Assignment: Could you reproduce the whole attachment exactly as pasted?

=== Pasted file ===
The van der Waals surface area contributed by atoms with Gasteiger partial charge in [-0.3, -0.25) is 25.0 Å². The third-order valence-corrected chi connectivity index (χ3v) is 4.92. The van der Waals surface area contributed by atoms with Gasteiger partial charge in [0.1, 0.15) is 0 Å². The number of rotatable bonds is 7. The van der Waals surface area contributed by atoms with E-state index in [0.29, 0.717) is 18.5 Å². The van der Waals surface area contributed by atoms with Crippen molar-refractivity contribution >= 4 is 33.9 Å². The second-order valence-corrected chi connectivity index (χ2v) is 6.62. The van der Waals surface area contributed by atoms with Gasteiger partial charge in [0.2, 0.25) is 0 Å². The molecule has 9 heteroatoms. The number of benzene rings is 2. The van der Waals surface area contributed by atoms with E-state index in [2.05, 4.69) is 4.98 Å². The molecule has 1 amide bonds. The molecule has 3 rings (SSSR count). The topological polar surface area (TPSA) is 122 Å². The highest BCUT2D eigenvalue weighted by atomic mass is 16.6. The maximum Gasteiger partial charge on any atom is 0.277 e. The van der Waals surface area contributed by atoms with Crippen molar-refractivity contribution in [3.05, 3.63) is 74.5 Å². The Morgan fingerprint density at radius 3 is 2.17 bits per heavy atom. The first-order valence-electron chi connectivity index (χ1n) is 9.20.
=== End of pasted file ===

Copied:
The van der Waals surface area contributed by atoms with Gasteiger partial charge in [-0.3, -0.25) is 25.0 Å². The third-order valence-corrected chi connectivity index (χ3v) is 4.92. The van der Waals surface area contributed by atoms with Gasteiger partial charge in [0.1, 0.15) is 0 Å². The number of rotatable bonds is 7. The van der Waals surface area contributed by atoms with E-state index in [0.29, 0.717) is 18.5 Å². The van der Waals surface area contributed by atoms with Crippen molar-refractivity contribution >= 4 is 33.9 Å². The second-order valence-corrected chi connectivity index (χ2v) is 6.62. The van der Waals surface area contributed by atoms with Gasteiger partial charge in [0.2, 0.25) is 0 Å². The molecule has 9 heteroatoms. The number of benzene rings is 2. The van der Waals surface area contributed by atoms with E-state index in [2.05, 4.69) is 4.98 Å². The molecule has 1 amide bonds. The molecule has 3 rings (SSSR count). The topological polar surface area (TPSA) is 122 Å². The highest BCUT2D eigenvalue weighted by atomic mass is 16.6. The maximum Gasteiger partial charge on any atom is 0.277 e. The van der Waals surface area contributed by atoms with Crippen molar-refractivity contribution in [3.05, 3.63) is 74.5 Å². The Morgan fingerprint density at radius 3 is 2.17 bits per heavy atom. The first-order valence-electron chi connectivity index (χ1n) is 9.20.